Welcome, Wendi. I too like amnesia stories. I’ve written one with a character waking up five years after going to sleep. The dual story lines can be as entertaining for the writer as they are the reader. Good luck on the launch of Safekeeping.

    Liked by 2 people

    Reply
    1. Laura Hile

      So great to see you here, Wendi! I’ve been enjoying Safekeeping.

      We call ourselves Jane Started It! because Austen was our launching platform. Good for you for writing a contemporary

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      Reply
        1. Laura Hile

          This is where I am, Wendi. Too used to Regency. (I love it, but, you know.) One day I will step away and try something new.

          And wouldn’t it be easy to have my heroine drive around town in, say, a beat-up Volkswagon Bug like I did? With the door that was held closed with a bungee cord and the hanger for a radio antennae?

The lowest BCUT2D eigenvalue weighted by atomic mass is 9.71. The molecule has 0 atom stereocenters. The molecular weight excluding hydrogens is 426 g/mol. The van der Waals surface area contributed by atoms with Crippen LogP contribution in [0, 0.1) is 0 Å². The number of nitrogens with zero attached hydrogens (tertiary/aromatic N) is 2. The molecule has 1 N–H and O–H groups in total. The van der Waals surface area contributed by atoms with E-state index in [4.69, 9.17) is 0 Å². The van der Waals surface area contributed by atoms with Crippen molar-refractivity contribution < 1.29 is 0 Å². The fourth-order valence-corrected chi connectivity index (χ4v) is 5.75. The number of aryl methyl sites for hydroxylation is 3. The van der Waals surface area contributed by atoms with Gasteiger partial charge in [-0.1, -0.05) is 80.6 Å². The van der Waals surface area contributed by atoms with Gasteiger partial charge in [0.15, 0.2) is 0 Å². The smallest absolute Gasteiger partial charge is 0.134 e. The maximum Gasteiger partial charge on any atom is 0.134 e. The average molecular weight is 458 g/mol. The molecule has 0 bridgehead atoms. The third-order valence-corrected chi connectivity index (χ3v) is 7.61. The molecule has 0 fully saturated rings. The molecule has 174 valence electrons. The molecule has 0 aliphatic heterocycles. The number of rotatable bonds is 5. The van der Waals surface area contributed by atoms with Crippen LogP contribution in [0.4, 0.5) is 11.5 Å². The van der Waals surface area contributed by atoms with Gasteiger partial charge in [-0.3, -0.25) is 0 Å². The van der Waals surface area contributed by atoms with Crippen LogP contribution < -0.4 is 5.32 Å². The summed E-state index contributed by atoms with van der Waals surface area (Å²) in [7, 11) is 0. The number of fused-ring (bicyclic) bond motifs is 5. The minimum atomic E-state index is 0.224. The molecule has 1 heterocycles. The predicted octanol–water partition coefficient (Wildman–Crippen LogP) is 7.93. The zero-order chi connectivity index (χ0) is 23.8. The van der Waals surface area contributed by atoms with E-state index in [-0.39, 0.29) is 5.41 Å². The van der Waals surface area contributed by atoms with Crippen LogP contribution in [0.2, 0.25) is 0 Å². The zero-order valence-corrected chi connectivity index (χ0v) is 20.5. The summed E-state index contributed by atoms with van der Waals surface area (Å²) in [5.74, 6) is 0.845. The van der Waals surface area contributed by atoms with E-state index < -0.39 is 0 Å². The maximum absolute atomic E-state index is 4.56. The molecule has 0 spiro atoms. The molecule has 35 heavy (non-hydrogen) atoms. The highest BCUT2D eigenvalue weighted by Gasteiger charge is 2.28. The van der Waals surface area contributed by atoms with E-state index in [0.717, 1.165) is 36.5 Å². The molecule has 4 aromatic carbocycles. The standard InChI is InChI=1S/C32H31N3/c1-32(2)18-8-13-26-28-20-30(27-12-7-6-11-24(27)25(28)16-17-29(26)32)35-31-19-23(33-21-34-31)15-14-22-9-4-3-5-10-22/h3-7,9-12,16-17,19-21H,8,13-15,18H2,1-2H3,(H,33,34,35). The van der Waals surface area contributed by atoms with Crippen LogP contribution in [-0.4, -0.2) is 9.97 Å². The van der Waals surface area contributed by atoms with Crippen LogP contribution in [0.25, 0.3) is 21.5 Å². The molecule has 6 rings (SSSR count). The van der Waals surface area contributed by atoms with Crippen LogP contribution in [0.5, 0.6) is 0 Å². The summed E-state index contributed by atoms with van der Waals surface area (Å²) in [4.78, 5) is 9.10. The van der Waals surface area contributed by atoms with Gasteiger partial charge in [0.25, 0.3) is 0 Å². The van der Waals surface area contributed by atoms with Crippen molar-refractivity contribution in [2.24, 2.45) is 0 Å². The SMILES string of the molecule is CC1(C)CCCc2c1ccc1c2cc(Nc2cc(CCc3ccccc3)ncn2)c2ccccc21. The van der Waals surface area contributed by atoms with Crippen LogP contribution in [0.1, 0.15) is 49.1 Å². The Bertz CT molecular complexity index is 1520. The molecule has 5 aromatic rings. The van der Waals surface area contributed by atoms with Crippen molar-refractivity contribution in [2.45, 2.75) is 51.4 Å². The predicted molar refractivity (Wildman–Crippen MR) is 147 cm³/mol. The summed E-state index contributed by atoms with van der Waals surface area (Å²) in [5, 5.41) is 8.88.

Yes, must try contemporary. 🙂

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          Reply
          1. Wendi Sotis

            I had to carry a hammer and screwdriver… hammer for the alternator and screwdriver to keep the butterfly thingy in the carburetor open so my Mustang would start! My dad got waaay too used to those, “Guess what?” calls to come help me, too!

            Liked by 2 people

            Reply
            1. Laura Hile

              Ha! I drove my dad’s 1966 Mustang to and from high school, and I had to do the same thing with the carburetor on cold mornings. Except I used a pencil or a stick. 🙂